Outline of Exhibition

Traditional Primroses
Traditional Primroses

The Botanical Garden of Everyday Life has held primrose exhibitions under the title “Traditional Primroses” since 2002.

“Traditional Primroses” refer to a series of primroses of many varieties which were produced from the unique flowers found in the wild species by plantsmen after the middle of the Edo Period. The colors of the flowers vary from red to white, and the shapes of the petals also vary from a flat shape to pincer-shaped. While exhibiting such primroses with a variety of colors and petals, the traditional appreciation method will also be reproduced in the primrose flower bed donated in 2003, which is an innovative exhibition method. In addition, the double-flowered varieties that were produced in recent years and collected in 2007, and the wild species collected in 2010 will also be exhibited. The exhibition will also explain with panels that many primroses of the Edo Period are named after yokyoku, and that samurai warriors were also involved deeply in the cultivation of primroses.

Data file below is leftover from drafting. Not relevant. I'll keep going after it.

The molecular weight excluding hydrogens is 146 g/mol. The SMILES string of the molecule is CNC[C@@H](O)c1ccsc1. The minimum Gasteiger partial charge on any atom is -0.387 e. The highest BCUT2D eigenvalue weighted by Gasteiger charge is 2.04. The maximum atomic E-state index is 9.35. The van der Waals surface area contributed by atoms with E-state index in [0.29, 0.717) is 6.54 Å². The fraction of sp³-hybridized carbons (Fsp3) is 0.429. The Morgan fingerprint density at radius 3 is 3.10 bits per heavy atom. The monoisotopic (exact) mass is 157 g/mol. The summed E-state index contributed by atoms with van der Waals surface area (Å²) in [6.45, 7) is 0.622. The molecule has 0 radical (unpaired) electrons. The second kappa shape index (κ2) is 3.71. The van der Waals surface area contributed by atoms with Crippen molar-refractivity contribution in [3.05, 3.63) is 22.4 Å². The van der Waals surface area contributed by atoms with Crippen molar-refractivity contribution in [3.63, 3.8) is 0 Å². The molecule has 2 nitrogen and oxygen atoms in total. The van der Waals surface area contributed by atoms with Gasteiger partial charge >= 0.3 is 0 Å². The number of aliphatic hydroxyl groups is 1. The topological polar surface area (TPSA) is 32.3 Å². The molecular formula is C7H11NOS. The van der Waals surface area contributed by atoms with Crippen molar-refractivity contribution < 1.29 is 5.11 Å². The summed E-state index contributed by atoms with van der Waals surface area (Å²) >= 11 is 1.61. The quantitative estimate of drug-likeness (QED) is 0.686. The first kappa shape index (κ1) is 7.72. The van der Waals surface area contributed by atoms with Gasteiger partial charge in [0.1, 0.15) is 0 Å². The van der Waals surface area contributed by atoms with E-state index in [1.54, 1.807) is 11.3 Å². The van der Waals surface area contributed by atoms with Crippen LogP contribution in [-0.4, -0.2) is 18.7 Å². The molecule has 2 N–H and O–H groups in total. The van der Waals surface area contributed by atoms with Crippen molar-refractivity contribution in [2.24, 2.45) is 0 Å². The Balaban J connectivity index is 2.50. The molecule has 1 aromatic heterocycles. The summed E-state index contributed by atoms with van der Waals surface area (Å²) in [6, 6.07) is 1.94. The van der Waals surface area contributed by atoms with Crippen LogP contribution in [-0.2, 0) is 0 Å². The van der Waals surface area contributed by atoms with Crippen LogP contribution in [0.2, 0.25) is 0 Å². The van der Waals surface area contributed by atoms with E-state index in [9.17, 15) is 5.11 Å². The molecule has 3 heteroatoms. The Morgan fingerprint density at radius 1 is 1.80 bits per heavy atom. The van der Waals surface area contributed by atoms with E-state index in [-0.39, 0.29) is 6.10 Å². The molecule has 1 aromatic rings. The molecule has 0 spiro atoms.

Period Apr 16 (Tue), 2013- May 6 (Mon), 2013
Venue Botanical Garden of Everyday Life, National Museum of Japanese History
Admissions ¥100
Groups of 20 or more: ¥50 per person
* Free admission for children junior high school age and younger
* Free admission for high school students every Saturday
* Free admission on April 29 (Sunday, national holiday), Rekihaku's "Midori no Hi" ("Greenery Day".)
Hours 9:30 a.m. to 4:30 p.m. (no entrance after 4:00 p.m.)
Closed Apr 22 (Mon)
Sponsor National Museum of Japanese History

Exhibition Lineup

The primroses will be displayed mainly in pots. A pot will have four buds, and two pots for each variety will be displayed in the tiered primrose display stand, around the Azuma-ya, in two greenhouses, and the Yoshizu exhibition hall. The primroses produced in the Edo period will be displayed on the display stand and also in planters. About 300 varieties in about 600 to 700 pots will be displayed.

The double-flowered varieties produced in recent years and the wild species will be displayed in a special section, and also in planters, etc. around the Azuma-ya. To advertise the Botanical Garden of Everyday Life, primroses in planters will be displayed in front of the Museum entrance. The exhibition will also explain with panels that many primroses of the Edo Period are named after yokyoku, and that samurai warriors were also involved deeply in the cultivation of primroses.

Akatonbo

Akatonbo

Hokutosei

Hokutosei

Maimomiji (Double-flowered)

Maimomiji (Double-flowered)

Yatsugatakeshiro (Wild species)

Yatsugatakeshiro (Wild species)

Note: Please note that items in the exhibition are subject to change.